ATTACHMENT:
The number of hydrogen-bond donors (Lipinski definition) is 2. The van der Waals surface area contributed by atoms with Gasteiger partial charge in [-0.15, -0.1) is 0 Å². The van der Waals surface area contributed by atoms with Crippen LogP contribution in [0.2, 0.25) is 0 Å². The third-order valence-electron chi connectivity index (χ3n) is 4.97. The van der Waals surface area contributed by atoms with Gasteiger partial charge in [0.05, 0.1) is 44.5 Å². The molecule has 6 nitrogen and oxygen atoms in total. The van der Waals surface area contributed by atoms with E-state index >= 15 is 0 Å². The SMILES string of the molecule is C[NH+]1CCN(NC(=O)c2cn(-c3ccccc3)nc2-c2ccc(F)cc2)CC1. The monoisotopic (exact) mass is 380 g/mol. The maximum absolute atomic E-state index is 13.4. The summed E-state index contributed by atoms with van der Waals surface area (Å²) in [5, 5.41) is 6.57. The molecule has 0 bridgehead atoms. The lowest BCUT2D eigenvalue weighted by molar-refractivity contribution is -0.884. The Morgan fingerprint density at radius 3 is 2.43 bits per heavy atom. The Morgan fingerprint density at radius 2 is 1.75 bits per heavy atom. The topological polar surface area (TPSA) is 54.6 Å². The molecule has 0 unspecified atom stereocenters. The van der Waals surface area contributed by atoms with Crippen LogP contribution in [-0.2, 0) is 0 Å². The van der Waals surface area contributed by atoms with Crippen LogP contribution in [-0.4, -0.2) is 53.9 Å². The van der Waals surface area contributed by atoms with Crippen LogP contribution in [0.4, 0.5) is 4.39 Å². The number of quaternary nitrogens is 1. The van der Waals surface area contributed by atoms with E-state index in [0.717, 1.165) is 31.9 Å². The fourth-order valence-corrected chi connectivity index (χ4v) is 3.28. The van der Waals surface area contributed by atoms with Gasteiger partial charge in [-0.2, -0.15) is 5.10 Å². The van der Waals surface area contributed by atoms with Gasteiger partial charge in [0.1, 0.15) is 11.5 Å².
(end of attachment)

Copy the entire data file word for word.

The number of hydrogen-bond donors (Lipinski definition) is 2. The van der Waals surface area contributed by atoms with Gasteiger partial charge in [-0.15, -0.1) is 0 Å². The van der Waals surface area contributed by atoms with Crippen LogP contribution in [0.2, 0.25) is 0 Å². The third-order valence-electron chi connectivity index (χ3n) is 4.97. The van der Waals surface area contributed by atoms with Gasteiger partial charge in [0.05, 0.1) is 44.5 Å². The molecule has 6 nitrogen and oxygen atoms in total. The van der Waals surface area contributed by atoms with E-state index >= 15 is 0 Å². The SMILES string of the molecule is C[NH+]1CCN(NC(=O)c2cn(-c3ccccc3)nc2-c2ccc(F)cc2)CC1. The monoisotopic (exact) mass is 380 g/mol. The maximum absolute atomic E-state index is 13.4. The summed E-state index contributed by atoms with van der Waals surface area (Å²) in [5, 5.41) is 6.57. The molecule has 0 bridgehead atoms. The lowest BCUT2D eigenvalue weighted by molar-refractivity contribution is -0.884. The Morgan fingerprint density at radius 3 is 2.43 bits per heavy atom. The Morgan fingerprint density at radius 2 is 1.75 bits per heavy atom. The topological polar surface area (TPSA) is 54.6 Å². The molecule has 0 unspecified atom stereocenters. The van der Waals surface area contributed by atoms with Crippen LogP contribution in [-0.2, 0) is 0 Å². The van der Waals surface area contributed by atoms with Crippen LogP contribution in [-0.4, -0.2) is 53.9 Å². The van der Waals surface area contributed by atoms with Crippen LogP contribution in [0.4, 0.5) is 4.39 Å². The number of quaternary nitrogens is 1. The van der Waals surface area contributed by atoms with E-state index in [0.717, 1.165) is 31.9 Å². The fourth-order valence-corrected chi connectivity index (χ4v) is 3.28. The van der Waals surface area contributed by atoms with Gasteiger partial charge in [-0.2, -0.15) is 5.10 Å². The van der Waals surface area contributed by atoms with Gasteiger partial charge in [0.1, 0.15) is 11.5 Å².